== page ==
- Make sure your existing fur babies aren’t aggressive toward the foster: You don’t want to add any trauma to the foster animal so part of the process is deciding whether to integrate the foster with your existing fur babies, isolate the foster or integrate only while you are home but separate the foster when you are not at home.
Prepare the foster animal for a forever home
- Observe and learn: One of the most important things you will do is to prepare the foster animal to go to a forever home. Any potential adopter will want as much information as possible about the cat or dog in order to make a good decision about adding a new fur baby. You will therefore want to gather ‘intel’ on the foster animal to share with potential adopters and improve the foster animal’s changes of finding the right forever home.
- Acclimate and socialize: Provide the foster animal with a comfortable, safe and loving environment and slowly get him used to a good living situation. Pay attention to how the foster animal is reacting and remember that EVERYTHING is new and potentially scary to him so be patient and kind.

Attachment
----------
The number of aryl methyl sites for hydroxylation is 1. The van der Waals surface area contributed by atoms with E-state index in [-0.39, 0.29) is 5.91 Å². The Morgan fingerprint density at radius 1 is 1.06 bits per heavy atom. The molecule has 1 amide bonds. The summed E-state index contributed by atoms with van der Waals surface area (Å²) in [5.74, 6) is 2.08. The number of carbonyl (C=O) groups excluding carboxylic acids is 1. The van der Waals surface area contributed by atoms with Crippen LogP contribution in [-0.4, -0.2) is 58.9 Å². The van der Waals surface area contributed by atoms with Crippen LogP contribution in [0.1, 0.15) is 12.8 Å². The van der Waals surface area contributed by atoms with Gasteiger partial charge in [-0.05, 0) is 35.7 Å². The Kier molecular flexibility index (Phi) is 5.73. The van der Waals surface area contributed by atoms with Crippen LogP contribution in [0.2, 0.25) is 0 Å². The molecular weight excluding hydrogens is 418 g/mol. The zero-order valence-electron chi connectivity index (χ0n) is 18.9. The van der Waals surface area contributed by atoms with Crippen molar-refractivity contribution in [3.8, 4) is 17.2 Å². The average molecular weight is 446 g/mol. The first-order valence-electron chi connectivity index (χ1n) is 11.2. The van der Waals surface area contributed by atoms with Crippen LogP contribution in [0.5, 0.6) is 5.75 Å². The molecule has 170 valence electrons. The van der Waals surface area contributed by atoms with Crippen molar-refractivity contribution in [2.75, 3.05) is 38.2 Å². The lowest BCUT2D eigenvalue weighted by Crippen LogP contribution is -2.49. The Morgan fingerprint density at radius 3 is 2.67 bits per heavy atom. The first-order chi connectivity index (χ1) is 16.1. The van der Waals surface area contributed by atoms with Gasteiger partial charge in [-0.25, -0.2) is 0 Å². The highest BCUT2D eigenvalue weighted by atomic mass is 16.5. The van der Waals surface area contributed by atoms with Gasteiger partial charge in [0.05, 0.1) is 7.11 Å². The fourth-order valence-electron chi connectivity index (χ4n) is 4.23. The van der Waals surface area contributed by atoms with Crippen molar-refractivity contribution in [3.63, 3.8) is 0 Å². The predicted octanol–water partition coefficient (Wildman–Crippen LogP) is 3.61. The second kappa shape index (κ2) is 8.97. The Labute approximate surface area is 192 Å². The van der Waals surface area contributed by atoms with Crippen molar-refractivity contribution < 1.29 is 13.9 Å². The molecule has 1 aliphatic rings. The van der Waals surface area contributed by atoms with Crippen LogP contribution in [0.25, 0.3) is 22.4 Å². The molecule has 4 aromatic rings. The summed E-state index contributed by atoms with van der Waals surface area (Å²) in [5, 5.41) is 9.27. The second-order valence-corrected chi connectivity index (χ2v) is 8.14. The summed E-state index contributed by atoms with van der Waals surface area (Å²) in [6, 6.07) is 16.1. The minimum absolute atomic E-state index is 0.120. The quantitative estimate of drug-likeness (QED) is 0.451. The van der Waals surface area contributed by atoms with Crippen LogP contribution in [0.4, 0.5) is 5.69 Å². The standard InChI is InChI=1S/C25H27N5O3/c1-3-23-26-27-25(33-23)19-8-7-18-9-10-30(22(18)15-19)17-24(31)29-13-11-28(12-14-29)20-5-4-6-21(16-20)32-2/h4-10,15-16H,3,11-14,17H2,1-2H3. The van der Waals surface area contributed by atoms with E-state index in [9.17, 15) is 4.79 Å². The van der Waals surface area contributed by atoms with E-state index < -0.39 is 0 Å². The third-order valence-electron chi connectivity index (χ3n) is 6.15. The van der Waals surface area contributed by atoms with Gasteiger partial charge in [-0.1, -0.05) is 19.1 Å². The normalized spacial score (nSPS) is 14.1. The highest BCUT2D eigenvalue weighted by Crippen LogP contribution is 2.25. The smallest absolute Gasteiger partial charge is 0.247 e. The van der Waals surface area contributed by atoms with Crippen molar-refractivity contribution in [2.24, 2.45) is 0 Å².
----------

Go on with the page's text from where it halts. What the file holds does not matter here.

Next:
- Take care of health issues: Getting the foster animal spayed/neutered with basic vaccinations and an ID chip will significantly increases the chances of finding the fur baby a forever home.
When a great forever home is found for your foster baby, let go. You will have developed an emotional attachment to the animal as he will have to you, but you have done your job well and now he’s ready to go to his forever home. Just think that if you keep every animal you foster, pretty soon you won’t be able to help any other animals in need. If I had kept all the animals I personally rescued from the street, I would have 150 of them by now. That would, of course, be an untenable situation and would probably qualify as animal hoarding so, as hard as it is to give them up, it is, in the end, the best thing to do.
For more detailed information on fostering dogs, you may want to read How to Foster Dogs by Pat Miller.